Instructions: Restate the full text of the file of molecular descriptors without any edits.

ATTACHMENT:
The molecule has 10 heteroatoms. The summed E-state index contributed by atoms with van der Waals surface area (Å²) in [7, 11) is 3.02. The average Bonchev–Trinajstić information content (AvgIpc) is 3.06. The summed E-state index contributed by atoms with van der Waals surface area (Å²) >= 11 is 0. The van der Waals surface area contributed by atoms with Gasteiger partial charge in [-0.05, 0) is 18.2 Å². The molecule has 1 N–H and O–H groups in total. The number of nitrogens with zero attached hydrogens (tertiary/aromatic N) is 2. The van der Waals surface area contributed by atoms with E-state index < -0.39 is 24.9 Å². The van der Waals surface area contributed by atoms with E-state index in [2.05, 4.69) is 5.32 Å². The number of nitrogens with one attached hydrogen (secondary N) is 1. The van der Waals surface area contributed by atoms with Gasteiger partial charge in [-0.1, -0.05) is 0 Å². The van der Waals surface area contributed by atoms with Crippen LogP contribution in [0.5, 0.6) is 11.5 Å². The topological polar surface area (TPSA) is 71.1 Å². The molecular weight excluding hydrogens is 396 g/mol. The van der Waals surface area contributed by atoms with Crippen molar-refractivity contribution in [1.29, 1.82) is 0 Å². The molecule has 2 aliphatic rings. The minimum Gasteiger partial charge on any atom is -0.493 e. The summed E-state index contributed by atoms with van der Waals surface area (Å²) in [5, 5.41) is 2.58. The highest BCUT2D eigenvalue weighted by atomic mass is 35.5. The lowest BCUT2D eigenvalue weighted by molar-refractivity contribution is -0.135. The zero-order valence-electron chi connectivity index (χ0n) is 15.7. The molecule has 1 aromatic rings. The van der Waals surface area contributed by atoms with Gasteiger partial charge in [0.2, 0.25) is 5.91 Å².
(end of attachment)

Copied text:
The molecule has 10 heteroatoms. The summed E-state index contributed by atoms with van der Waals surface area (Å²) in [7, 11) is 3.02. The average Bonchev–Trinajstić information content (AvgIpc) is 3.06. The summed E-state index contributed by atoms with van der Waals surface area (Å²) >= 11 is 0. The van der Waals surface area contributed by atoms with Gasteiger partial charge in [-0.05, 0) is 18.2 Å². The molecule has 1 N–H and O–H groups in total. The number of nitrogens with zero attached hydrogens (tertiary/aromatic N) is 2. The van der Waals surface area contributed by atoms with E-state index < -0.39 is 24.9 Å². The van der Waals surface area contributed by atoms with E-state index in [2.05, 4.69) is 5.32 Å². The number of nitrogens with one attached hydrogen (secondary N) is 1. The van der Waals surface area contributed by atoms with Gasteiger partial charge in [-0.1, -0.05) is 0 Å². The van der Waals surface area contributed by atoms with Crippen LogP contribution in [0.5, 0.6) is 11.5 Å². The topological polar surface area (TPSA) is 71.1 Å². The molecular weight excluding hydrogens is 396 g/mol. The van der Waals surface area contributed by atoms with Crippen molar-refractivity contribution in [1.29, 1.82) is 0 Å². The molecule has 2 aliphatic rings. The minimum Gasteiger partial charge on any atom is -0.493 e. The summed E-state index contributed by atoms with van der Waals surface area (Å²) in [5, 5.41) is 2.58. The highest BCUT2D eigenvalue weighted by atomic mass is 35.5. The lowest BCUT2D eigenvalue weighted by molar-refractivity contribution is -0.135. The zero-order valence-electron chi connectivity index (χ0n) is 15.7. The molecule has 1 aromatic rings. The van der Waals surface area contributed by atoms with Gasteiger partial charge in [0.2, 0.25) is 5.91 Å².